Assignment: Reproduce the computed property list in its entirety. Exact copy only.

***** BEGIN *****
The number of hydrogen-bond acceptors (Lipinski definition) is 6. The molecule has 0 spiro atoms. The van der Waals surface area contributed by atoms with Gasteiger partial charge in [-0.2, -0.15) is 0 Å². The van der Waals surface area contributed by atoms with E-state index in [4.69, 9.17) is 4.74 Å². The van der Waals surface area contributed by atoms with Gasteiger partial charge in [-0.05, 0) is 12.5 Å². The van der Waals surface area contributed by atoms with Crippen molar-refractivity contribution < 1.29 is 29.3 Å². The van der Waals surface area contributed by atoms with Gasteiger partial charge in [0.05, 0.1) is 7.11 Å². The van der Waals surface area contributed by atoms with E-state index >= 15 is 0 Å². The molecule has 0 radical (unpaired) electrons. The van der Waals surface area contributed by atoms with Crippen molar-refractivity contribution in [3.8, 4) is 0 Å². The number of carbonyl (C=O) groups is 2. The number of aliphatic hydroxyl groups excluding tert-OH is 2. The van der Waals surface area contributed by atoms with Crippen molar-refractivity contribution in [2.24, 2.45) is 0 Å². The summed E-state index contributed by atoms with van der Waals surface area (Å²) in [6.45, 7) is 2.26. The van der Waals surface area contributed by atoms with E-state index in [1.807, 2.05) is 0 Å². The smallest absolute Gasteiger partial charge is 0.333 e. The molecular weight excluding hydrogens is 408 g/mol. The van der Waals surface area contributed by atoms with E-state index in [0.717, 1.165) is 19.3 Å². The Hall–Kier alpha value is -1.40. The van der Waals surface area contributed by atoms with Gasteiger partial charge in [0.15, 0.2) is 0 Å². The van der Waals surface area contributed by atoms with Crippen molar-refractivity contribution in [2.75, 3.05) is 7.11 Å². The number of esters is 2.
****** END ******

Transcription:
The number of hydrogen-bond acceptors (Lipinski definition) is 6. The molecule has 0 spiro atoms. The van der Waals surface area contributed by atoms with Gasteiger partial charge in [-0.2, -0.15) is 0 Å². The van der Waals surface area contributed by atoms with E-state index in [4.69, 9.17) is 4.74 Å². The van der Waals surface area contributed by atoms with Gasteiger partial charge in [-0.05, 0) is 12.5 Å². The van der Waals surface area contributed by atoms with Crippen molar-refractivity contribution < 1.29 is 29.3 Å². The van der Waals surface area contributed by atoms with Gasteiger partial charge in [0.05, 0.1) is 7.11 Å². The van der Waals surface area contributed by atoms with E-state index >= 15 is 0 Å². The molecule has 0 radical (unpaired) electrons. The van der Waals surface area contributed by atoms with Crippen molar-refractivity contribution in [3.8, 4) is 0 Å². The number of carbonyl (C=O) groups is 2. The number of aliphatic hydroxyl groups excluding tert-OH is 2. The van der Waals surface area contributed by atoms with Crippen molar-refractivity contribution in [2.24, 2.45) is 0 Å². The summed E-state index contributed by atoms with van der Waals surface area (Å²) in [6.45, 7) is 2.26. The van der Waals surface area contributed by atoms with E-state index in [1.807, 2.05) is 0 Å². The smallest absolute Gasteiger partial charge is 0.333 e. The molecular weight excluding hydrogens is 408 g/mol. The van der Waals surface area contributed by atoms with E-state index in [0.717, 1.165) is 19.3 Å². The Hall–Kier alpha value is -1.40. The van der Waals surface area contributed by atoms with Gasteiger partial charge in [0.15, 0.2) is 0 Å². The van der Waals surface area contributed by atoms with Crippen molar-refractivity contribution in [2.75, 3.05) is 7.11 Å². The number of esters is 2.